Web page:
Friday, August 15, 2008
Oil and natural gas shale booms in the US may happen, but at what environmental cost?
I remember that a distant family member received some income from a gas well on her farm near Wellington, Ohio as far back as the 60s. Plenty of people have throughout the Midwest, and recently there is an new oil book in North Dakota. The deposit of Bakken Shale, with 4.3 billion barrels to recover from underneath the Badlands, is probably the largest single domestic deposit only. MSN top stocks had written about this on April 10, 2008, here. It’s interesting that this was reported while investors were driving up futures prices last spring, almost blind to the news. The International Herald Tribune had written about Stanley, ND on New Years Day, “as oil follows in North Dakota, a boom and burdens follow,” link here.
When I worked in Minneapolis, one of our branches was in Bismarck, ND, and workers from there had called it “God’s country.”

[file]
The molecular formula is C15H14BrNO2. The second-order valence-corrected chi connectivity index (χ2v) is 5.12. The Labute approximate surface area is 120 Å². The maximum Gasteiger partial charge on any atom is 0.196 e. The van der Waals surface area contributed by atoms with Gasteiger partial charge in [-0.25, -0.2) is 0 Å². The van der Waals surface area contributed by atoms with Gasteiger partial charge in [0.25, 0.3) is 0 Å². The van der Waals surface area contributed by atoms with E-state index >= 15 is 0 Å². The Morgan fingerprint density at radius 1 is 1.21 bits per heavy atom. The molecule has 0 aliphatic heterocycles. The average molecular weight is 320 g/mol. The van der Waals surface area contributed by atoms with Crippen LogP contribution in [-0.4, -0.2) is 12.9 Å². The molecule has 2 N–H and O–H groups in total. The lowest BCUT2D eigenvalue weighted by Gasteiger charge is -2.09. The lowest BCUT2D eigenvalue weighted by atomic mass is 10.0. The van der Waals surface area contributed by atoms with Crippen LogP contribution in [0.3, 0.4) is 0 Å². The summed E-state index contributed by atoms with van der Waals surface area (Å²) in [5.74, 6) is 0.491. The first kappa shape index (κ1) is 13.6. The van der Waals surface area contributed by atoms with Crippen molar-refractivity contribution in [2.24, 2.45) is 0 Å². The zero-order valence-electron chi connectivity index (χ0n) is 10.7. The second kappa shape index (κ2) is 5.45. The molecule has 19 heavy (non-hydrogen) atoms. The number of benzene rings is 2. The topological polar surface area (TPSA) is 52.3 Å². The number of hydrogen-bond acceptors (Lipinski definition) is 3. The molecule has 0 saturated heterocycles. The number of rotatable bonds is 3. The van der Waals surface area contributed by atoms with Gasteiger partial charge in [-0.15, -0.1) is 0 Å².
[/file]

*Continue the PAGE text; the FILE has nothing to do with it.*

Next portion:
Now, the attention is moving further east, to the natural gas buried in Applachia, all the way to the “Ridge and Valley Province,” in a formation called the Marcellus Shale, some of it two miles down. The Washington Post story Aug. 15 by Joel Achenbach, “Traditional Energy’s Modern Boom: High prices are driving increased extraction of oil and other fossil fuels,” link here. It doesn’t seem from the report that the “eastern shale” will add to the massive stripmining for coal that is removing mountaintops and ridges on the western side of Appalachia. Shale is supposedly intrinsically dirty to mine, and experiments in Colorado in the early 80s did not go well.
This all comports well with the "Pickens Plan," doesn't it!
Second Picture: Oil Shale mining in Alberta